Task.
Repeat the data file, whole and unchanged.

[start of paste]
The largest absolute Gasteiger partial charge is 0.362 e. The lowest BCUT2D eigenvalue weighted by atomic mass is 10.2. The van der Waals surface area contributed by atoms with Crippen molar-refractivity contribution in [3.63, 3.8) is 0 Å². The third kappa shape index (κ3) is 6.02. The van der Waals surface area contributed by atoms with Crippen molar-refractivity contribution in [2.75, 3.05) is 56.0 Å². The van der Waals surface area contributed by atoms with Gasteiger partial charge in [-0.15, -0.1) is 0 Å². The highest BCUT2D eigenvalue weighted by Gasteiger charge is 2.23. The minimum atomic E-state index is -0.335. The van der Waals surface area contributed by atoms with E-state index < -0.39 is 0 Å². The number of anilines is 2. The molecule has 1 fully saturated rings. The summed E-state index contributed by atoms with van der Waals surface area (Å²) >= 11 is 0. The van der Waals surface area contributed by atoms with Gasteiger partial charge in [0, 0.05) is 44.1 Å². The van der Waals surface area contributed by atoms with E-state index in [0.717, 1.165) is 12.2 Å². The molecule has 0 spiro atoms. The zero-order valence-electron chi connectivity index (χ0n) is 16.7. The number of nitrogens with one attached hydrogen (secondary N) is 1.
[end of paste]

The largest absolute Gasteiger partial charge is 0.362 e. The lowest BCUT2D eigenvalue weighted by atomic mass is 10.2. The van der Waals surface area contributed by atoms with Crippen molar-refractivity contribution in [3.63, 3.8) is 0 Å². The third kappa shape index (κ3) is 6.02. The van der Waals surface area contributed by atoms with Crippen molar-refractivity contribution in [2.75, 3.05) is 56.0 Å². The van der Waals surface area contributed by atoms with Gasteiger partial charge in [-0.15, -0.1) is 0 Å². The highest BCUT2D eigenvalue weighted by Gasteiger charge is 2.23. The minimum atomic E-state index is -0.335. The van der Waals surface area contributed by atoms with E-state index < -0.39 is 0 Å². The number of anilines is 2. The molecule has 1 fully saturated rings. The summed E-state index contributed by atoms with van der Waals surface area (Å²) >= 11 is 0. The van der Waals surface area contributed by atoms with Gasteiger partial charge in [0, 0.05) is 44.1 Å². The van der Waals surface area contributed by atoms with E-state index in [0.717, 1.165) is 12.2 Å². The molecule has 0 spiro atoms. The zero-order valence-electron chi connectivity index (χ0n) is 16.7. The number of nitrogens with one attached hydrogen (secondary N) is 1.